The cost-of-living crisis has negatively impacted the job satisfaction of 35% of the nation’s workforce and 1.4 million workers are expect to quit within six to 12 months, according to new research.

Leading workers compensation insurer Allianz Australia surveyed 1,500 employees and 521 managers in May, finding 28% of employees have felt exhausted when it comes to work over the last year and 24% feel they’re underpaid.

Employees saw their living costs leap by close to 10% in the year to June on the back of a record quarterly rise, the Australian Bureau of Statistics (ABS) found.

That’s significantly higher the simultaneous increase recorded by the Consumer Price Index (CPI), with inflation rising just 6% in the 12 months to June.

Gen X workers were the most likely to report the cost-of-living crisis is having a negative impact on their job satisfaction, with 41% responding so, followed by 40% of Gen Z workers and 29% of Millennials.

The survey results come amid a continuous "jobseeker's market", Indeed senior economist Callam Pickering told the Savings Tip Jar podcast recently.

While the unemployment rate has lifted off its 2022 low of 3.4% and is expected to pick up in the coming months to reach 4% by year’s end, it remains well below historical levels. 

“We've seen extraordinary employment growth over the past couple of years, we've seen amazing job creation, and certainly there's a lot more jobs out there today unfilled than there was before the pandemic began or at any point in Australia's recent economic history," Mr Pickering said.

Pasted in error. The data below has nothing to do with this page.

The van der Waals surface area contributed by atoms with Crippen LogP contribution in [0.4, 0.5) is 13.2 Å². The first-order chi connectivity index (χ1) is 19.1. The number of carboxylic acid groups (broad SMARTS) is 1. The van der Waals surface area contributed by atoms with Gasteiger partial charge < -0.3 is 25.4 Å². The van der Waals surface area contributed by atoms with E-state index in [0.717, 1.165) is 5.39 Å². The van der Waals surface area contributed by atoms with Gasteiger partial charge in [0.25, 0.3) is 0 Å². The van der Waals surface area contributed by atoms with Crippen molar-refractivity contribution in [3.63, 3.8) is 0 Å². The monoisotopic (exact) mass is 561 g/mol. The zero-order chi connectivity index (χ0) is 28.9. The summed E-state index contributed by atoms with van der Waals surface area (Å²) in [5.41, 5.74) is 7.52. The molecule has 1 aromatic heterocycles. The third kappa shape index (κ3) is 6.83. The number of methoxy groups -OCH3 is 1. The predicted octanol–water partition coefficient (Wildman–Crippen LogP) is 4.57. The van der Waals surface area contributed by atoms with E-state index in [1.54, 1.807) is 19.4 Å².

Of 21.2 million people living in Australia in February, 13.8 million were employed and 1.8 million were looking for work, according to ABS data.

Considering that data, the 1.4 million workers likely to quit over the coming six to 12 months make up over 10% of employees, or around 9% of the potential workforce.

Allianz also noted the number of days taken off work due to mental health has increased 39% over the last four years, while mental health claims have increased by 46% since pre-pandemic times.

Nearly nine in ten managers reported they are satisfied with their organisation’s ability to create mentally healthy workplaces for employees, while almost one in five workers stated their work often triggers mental health challenges.

The workers compensation insurer is calling for a ‘workplace realignment’ on the back of the data.

“Ongoing disruptions have continued to fuel a disconnect between managers, employees and organisations on the most important workplace mental health issues,” said Julie Mitchell, Allianz Australia chief general manager of personal injury.

"This disconnect continues to have a serious impact on workplace satisfaction and employee retention, and in turn, is continuing a worrying trend of increasing mental health claims in the workplace.”

Image by Nastuh Abootalebi on Unsplash.